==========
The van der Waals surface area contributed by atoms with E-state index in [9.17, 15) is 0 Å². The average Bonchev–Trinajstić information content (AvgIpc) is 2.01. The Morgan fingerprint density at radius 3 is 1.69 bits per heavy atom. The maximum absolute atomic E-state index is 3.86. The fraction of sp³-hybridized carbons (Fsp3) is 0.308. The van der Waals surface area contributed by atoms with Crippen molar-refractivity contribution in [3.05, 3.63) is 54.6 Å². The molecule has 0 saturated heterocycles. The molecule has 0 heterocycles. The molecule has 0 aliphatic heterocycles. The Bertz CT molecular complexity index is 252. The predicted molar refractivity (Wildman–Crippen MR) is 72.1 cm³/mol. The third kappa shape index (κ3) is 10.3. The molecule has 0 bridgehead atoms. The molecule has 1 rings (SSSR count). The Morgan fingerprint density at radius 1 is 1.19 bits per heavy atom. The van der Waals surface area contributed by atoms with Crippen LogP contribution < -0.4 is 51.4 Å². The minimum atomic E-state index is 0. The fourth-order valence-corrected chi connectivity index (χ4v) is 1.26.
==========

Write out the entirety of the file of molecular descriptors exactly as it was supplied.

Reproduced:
The van der Waals surface area contributed by atoms with E-state index in [9.17, 15) is 0 Å². The average Bonchev–Trinajstić information content (AvgIpc) is 2.01. The Morgan fingerprint density at radius 3 is 1.69 bits per heavy atom. The maximum absolute atomic E-state index is 3.86. The fraction of sp³-hybridized carbons (Fsp3) is 0.308. The van der Waals surface area contributed by atoms with Crippen molar-refractivity contribution in [3.05, 3.63) is 54.6 Å². The molecule has 0 saturated heterocycles. The molecule has 0 heterocycles. The molecule has 0 aliphatic heterocycles. The Bertz CT molecular complexity index is 252. The predicted molar refractivity (Wildman–Crippen MR) is 72.1 cm³/mol. The third kappa shape index (κ3) is 10.3. The molecule has 0 bridgehead atoms. The molecule has 1 rings (SSSR count). The Morgan fingerprint density at radius 1 is 1.19 bits per heavy atom. The van der Waals surface area contributed by atoms with Crippen LogP contribution < -0.4 is 51.4 Å². The minimum atomic E-state index is 0. The fourth-order valence-corrected chi connectivity index (χ4v) is 1.26.